The ending left Victoria I think with finally getting some much needed respect from the police force. I do wonder though what is going to happen in the next book. Can't wait to read it.  

Going to Wrap up my Reads Today and My May Reads as Well! See you Guys in 6 Days!

Image result for keep calm going on vacation

Reading progress update: I've read 12%.

Burn Marks - Sara Paretsky

Just figured I start and finish this one. Totally forgot I had it on hold at the library. So far for once it's moving at a nice clip and VI isn't a hot mess. Her father's sister comes a knocking one night looking to stay and VI isn't having it. Her family on both sides always sucks. No murder or crime yet. 

Reading progress update: I've read 1%.

The Good Earth - Pearl S. Buck

I am lucky that I didn't start this until today. I landed on the Booklikes-opoly SPACE square and used one of the lists you all made to see what books were out there. Since Pearl S. Buck's name has letters that spell SPACE I am good.


So far so good. Looks like an interesting book.

 

 

 

 

 

 

 

 

 

Booklikes-opoly: Roll! Tomorrowland 36! and Fantasyland 7!

The Good Earth - Pearl S. Buck Watership Down - Richard Adams

 

I rolled a 4 and they are doubles so I get another roll. I landed on this:

 

 

I swear I have landed on this thing like 10 times. I am exaggerating, but it feels like it.

 

 

I rolled an 8. So that means I landed here:

 

 

Will post my reads for this in a bit. Heading to lunch with friends. 

 

Updated: You guys rock with the lists! I found out The Good Earth fits the SPACE space due to Pearl S. Buck having a name that spells out space. Going to read Watership Down for my second book though. I have been meaning to read it this year, so at least now I can check off something on another list. 

Mostly Meh Collection of Short Stories

Trigger Warning: Short Fictions and Disturbances - Neil Gaiman

I meant to just read this book when I was on my trip to Ecuador next week, but decided to finish it now since my library has a bunch of books I put on hold come up for me to borrow. If I can finish a few others one before Monday I am going to be happy.

Back to this collection. Meh. And you also get an eyeroll.

Gaiman begins this going into how he became fascinated by "trigger warnings" and how they morphed from being a warning you saw onto the internet to them being used by professors in colleges are using this now for warnings to their students before they read a book they fear may upset them. Then he does a huge condescending take about how as adults we should read without any warnings besides knowing what you read is at your own risk.

First, many reviewers like myself use trigger warnings in order to warn potential readers about something that may upset them. For me, I always warn other reviewers about a rape scene being depicted in the book. Since every 98 seconds someone is raped in the United States, I feel like for a lot of us out there, we have experienced that first hand, we don't want to read about it if we have the option to skip over it. Heck, people won't watch movies that show an animal being hurt/killed and I don't mock people for feeling that way.

Second, there seems to be two things going on in his introduction. People using trigger warnings on the internet to warn someone about a picture or image that would be hard to see I think is always a good thing. I do agree that college is a time for learning and to stretch yourself. Heck, I didn't even know you could refuse to read a book or material because it upset you. Do I think that things like that have gotten a little out of hand? Yes, possibly. But I think the intentions behind it are good.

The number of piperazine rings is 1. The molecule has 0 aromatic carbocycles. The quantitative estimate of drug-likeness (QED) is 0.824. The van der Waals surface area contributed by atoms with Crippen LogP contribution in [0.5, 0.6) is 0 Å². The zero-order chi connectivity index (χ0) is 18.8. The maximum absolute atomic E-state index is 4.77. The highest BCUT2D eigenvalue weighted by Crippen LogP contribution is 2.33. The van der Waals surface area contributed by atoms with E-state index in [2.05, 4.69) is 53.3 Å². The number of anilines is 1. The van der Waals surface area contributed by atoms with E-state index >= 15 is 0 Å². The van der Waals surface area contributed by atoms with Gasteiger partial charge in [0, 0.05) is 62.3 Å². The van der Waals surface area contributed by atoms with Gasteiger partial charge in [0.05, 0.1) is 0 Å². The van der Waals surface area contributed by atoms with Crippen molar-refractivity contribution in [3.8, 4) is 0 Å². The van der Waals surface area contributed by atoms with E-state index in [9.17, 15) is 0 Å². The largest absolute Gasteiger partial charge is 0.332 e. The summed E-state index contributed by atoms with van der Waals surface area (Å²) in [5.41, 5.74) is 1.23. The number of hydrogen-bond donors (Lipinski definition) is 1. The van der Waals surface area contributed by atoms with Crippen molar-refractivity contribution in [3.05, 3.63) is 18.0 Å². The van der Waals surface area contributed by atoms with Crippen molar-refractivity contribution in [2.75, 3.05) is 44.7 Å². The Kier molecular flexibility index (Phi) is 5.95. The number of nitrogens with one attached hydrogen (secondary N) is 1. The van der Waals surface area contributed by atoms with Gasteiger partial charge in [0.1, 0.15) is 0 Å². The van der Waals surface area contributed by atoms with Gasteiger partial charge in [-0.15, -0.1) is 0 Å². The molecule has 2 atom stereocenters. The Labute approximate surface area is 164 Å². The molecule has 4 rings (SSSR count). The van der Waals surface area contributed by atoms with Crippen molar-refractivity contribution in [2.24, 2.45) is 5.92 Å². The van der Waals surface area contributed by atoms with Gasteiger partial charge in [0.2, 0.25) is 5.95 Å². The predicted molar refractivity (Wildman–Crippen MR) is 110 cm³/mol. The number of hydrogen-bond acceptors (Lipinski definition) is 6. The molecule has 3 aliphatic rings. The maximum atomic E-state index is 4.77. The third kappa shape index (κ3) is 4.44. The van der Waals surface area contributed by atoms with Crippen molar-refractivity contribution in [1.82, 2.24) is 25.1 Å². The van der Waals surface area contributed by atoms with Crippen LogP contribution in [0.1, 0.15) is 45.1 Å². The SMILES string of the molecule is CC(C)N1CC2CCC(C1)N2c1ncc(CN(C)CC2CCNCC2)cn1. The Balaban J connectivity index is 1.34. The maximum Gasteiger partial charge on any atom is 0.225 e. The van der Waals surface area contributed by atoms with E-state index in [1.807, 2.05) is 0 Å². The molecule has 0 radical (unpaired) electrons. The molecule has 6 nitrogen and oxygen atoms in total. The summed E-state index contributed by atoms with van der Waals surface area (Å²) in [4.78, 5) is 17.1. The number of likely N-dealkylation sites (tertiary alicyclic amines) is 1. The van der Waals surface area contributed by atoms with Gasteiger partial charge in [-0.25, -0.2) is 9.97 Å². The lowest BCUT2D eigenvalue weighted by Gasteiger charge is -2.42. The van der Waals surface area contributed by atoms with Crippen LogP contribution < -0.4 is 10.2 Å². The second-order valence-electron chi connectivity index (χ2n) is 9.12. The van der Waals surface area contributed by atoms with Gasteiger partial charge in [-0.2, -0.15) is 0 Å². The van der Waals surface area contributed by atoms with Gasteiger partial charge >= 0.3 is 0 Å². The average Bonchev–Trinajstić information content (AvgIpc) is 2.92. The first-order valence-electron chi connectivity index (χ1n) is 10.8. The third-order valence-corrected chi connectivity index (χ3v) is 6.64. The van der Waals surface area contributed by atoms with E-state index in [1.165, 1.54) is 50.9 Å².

Third, you don't have to be condescending about what other people do and don't read. And also if you are going to act as if your stories in your collection are going to be so dark and so scary that you have to warn readers you better damn well bring it. He did not. This was a mediocre collection at best. I only liked/loved two stories and wish that they were available to buy solo. I refuse to buy this book just to have those two stories.

"Making a Chair" (1 star)-I called this, great Neil Gaiman is writing another poem that I can just skip right over. I am not a fan of his poems. My streak continues alive.

"A Lunar Labyrinth" (2 stars)-This was confusing. I also got really bored. I think that main narrator was a bad person and or possibly a murder. I have no idea. I was mildly intrigued by the idea of a labyrinth that you could walk during a full moon. The images that it evoked in my mind while reading were more interesting than actually finishing this story.

"The Thing About Cassandra" (1 star)-Nope. I don't even want to get into this whole thing besides I found it to be a waste of time.

"Down to a Sunless Sea" (1 star)-I don't know. I can't even say something pithy. It didn't move me beyond wanting to get to the next story so I could be done with this one. At least it was fairly short. It only ended up being like three electronic pages.

"The Truth is a Cave in the Black Mountains..."(4 stars)-This one was actually interesting. I think that it could have been a bit longer since I found myself very fascinated by the main character who comes to call on a man named Calum MacInnes who can lead him to a cave full of gold. I did love the foreshadowing that Gaiman sets up in this story. And it's a long winding road but you start to realize why this little man was so intent on hiring Calum MacInnes. The ending was good.

"My Last Landlady" (1 star)-It's not a poem, but is trying to be. Enough said.

"Adventure Story" (1 star)-I still don't get the point of this story.

"Orange" (3 stars)-I liked the whole idea that it was a story, but a subject's response to a questionnaire. I really wish that we could have seen the questions too though. I spent more time trying to guess what the questions were to make the answers work.

"A Calendar of Tales" (3 stars)-You get 12 mini short stories that are pegged to the calendar. So you get a January Tale, February Tale, and so on. I imagine that these are the tales that were told by the months that came to life that are featured in one of Gaiman's other short story collections. Some were interesting, some were not.